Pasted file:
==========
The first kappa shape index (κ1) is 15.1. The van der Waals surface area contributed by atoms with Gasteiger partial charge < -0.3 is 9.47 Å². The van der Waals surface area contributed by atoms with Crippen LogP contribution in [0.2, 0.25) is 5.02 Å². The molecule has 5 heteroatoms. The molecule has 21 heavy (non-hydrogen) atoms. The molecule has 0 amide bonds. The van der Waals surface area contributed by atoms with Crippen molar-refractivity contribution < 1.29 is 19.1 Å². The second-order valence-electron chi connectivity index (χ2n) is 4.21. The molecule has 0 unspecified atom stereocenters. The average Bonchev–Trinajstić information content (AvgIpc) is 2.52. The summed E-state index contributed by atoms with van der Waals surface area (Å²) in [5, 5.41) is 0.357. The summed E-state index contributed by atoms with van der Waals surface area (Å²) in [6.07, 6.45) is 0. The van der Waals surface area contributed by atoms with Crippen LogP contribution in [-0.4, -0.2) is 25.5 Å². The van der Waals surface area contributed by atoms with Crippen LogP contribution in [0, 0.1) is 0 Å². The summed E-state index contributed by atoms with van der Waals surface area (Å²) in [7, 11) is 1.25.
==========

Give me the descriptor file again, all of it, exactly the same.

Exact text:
The first kappa shape index (κ1) is 15.1. The van der Waals surface area contributed by atoms with Gasteiger partial charge < -0.3 is 9.47 Å². The van der Waals surface area contributed by atoms with Crippen LogP contribution in [0.2, 0.25) is 5.02 Å². The molecule has 5 heteroatoms. The molecule has 21 heavy (non-hydrogen) atoms. The molecule has 0 amide bonds. The van der Waals surface area contributed by atoms with Crippen molar-refractivity contribution < 1.29 is 19.1 Å². The second-order valence-electron chi connectivity index (χ2n) is 4.21. The molecule has 0 unspecified atom stereocenters. The average Bonchev–Trinajstić information content (AvgIpc) is 2.52. The summed E-state index contributed by atoms with van der Waals surface area (Å²) in [5, 5.41) is 0.357. The summed E-state index contributed by atoms with van der Waals surface area (Å²) in [6.07, 6.45) is 0. The van der Waals surface area contributed by atoms with Crippen LogP contribution in [-0.4, -0.2) is 25.5 Å². The van der Waals surface area contributed by atoms with Crippen LogP contribution in [0, 0.1) is 0 Å². The summed E-state index contributed by atoms with van der Waals surface area (Å²) in [7, 11) is 1.25.